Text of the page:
It is not clear if the bill would require storage of instant messages, so-called wikis and emerging communication technology, the White House statement says.

"Existing policy and guidance under current law is sufficient," the statement says.

Stay up-to-date with federal news alerts and analysis — Sign up for GovExec's email newsletters.
FROM OUR SPONSORS
JOIN THE DISCUSSION
Close [ x ] More from GovExec
 
 

Thank you for subscribing to newsletters from GovExec.com.
We think these reports might interest you:

  • Sponsored by G Suite

    Cross-Agency Teamwork, Anytime and Anywhere

    Dan McCrae, director of IT service delivery division, National Oceanic and Atmospheric Administration (NOAA)

    Download
  • Data-Centric Security vs. Database-Level Security

    Database-level encryption had its origins in the 1990s and early 2000s in response to very basic risks which largely revolved around the theft of servers, backup tapes and other physical-layer assets. As noted in Verizon’s 2014, Data Breach Investigations Report (DBIR)1, threats today are far more advanced and dangerous.

    Download
  • Sponsored by One Identity

    One Nation Under Guard: Securing User Identities Across State and Local Government

    In 2016, the government can expect even more sophisticated threats on the horizon, making it all the more imperative that agencies enforce proper identity and access management (IAM) practices. In order to better measure the current state of IAM at the state and local level, Government Business Council (GBC) conducted an in-depth research study of state and local employees.

    Download
  • Sponsored by Aquilent

    The Next Federal Evolution of Cloud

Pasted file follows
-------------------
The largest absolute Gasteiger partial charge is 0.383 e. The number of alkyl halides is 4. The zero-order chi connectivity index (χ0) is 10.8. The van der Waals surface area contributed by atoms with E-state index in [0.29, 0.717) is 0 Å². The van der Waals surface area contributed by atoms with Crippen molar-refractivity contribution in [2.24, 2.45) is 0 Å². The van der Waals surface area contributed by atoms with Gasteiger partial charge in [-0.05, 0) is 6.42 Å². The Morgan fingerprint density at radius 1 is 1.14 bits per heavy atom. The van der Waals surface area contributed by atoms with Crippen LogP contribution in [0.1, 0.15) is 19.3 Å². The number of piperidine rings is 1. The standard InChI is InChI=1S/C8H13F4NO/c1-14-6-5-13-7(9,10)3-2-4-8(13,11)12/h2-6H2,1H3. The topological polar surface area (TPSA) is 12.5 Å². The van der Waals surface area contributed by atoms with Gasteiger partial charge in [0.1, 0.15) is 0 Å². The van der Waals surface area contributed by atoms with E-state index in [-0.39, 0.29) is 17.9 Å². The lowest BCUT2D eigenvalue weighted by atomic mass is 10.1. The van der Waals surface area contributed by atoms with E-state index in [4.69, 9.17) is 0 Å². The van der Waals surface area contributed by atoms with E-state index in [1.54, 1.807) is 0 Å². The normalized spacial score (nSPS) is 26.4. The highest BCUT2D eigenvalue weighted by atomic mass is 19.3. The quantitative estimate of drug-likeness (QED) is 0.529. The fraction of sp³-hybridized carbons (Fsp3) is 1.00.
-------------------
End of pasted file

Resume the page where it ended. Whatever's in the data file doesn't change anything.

This GBC report explains the evolution of cloud computing in federal government, and provides an outlook for the future of the cloud in government IT.

    Download
  • Sponsored by LTC Partners, administrators of the Federal Long Term Care Insurance Program

    Approaching the Brink of Federal Retirement

    Approximately 10,000 baby boomers are reaching retirement age per day, and a growing number of federal employees are preparing themselves for the next chapter of their lives. Learn how to tackle the challenges that today's workforce faces in laying the groundwork for a smooth and secure retirement.

    Download
  • Sponsored by Hewlett Packard Enterprise

    Cyber Defense 101: Arming the Next Generation of Government Employees

    Read this issue brief to learn about the sector's most potent challenges in the new cyber landscape and how government organizations are building a robust, threat-aware infrastructure

    Download
  • Sponsored by Aquilent

    GBC Issue Brief: Cultivating Digital Services in the Federal Landscape

    Read this GBC issue brief to learn more about the current state of digital services in the government, and how key players are pushing enhancements towards a user-centric approach.

    Download

When you download a report, your information may be shared with the underwriters of that document.